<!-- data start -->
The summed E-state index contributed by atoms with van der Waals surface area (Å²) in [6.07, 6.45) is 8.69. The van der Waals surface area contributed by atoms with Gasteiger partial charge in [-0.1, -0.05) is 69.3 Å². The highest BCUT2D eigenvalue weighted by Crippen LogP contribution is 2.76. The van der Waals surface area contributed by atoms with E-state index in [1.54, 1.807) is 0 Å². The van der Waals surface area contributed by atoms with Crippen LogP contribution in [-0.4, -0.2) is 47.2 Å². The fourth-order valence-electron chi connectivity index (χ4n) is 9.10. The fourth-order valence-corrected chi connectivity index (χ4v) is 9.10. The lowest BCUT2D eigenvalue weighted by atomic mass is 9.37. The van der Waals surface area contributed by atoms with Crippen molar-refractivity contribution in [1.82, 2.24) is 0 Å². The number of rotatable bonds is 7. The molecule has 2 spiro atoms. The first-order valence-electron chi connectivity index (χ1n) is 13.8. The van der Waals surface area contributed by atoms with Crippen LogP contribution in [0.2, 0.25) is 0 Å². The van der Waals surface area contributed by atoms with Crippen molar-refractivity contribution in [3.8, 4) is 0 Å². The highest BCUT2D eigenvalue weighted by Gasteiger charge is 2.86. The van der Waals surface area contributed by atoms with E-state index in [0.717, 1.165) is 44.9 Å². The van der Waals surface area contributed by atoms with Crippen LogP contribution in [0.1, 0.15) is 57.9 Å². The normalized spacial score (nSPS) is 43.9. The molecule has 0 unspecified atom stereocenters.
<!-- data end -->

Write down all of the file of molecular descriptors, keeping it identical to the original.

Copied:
The summed E-state index contributed by atoms with van der Waals surface area (Å²) in [6.07, 6.45) is 8.69. The van der Waals surface area contributed by atoms with Gasteiger partial charge in [-0.1, -0.05) is 69.3 Å². The highest BCUT2D eigenvalue weighted by Crippen LogP contribution is 2.76. The van der Waals surface area contributed by atoms with E-state index in [1.54, 1.807) is 0 Å². The van der Waals surface area contributed by atoms with Crippen LogP contribution in [-0.4, -0.2) is 47.2 Å². The fourth-order valence-electron chi connectivity index (χ4n) is 9.10. The fourth-order valence-corrected chi connectivity index (χ4v) is 9.10. The lowest BCUT2D eigenvalue weighted by atomic mass is 9.37. The van der Waals surface area contributed by atoms with Crippen molar-refractivity contribution in [1.82, 2.24) is 0 Å². The number of rotatable bonds is 7. The molecule has 2 spiro atoms. The first-order valence-electron chi connectivity index (χ1n) is 13.8. The van der Waals surface area contributed by atoms with Crippen LogP contribution in [0.2, 0.25) is 0 Å². The van der Waals surface area contributed by atoms with Crippen molar-refractivity contribution in [3.8, 4) is 0 Å². The highest BCUT2D eigenvalue weighted by Gasteiger charge is 2.86. The van der Waals surface area contributed by atoms with E-state index in [0.717, 1.165) is 44.9 Å². The van der Waals surface area contributed by atoms with Crippen LogP contribution in [0.1, 0.15) is 57.9 Å². The normalized spacial score (nSPS) is 43.9. The molecule has 0 unspecified atom stereocenters.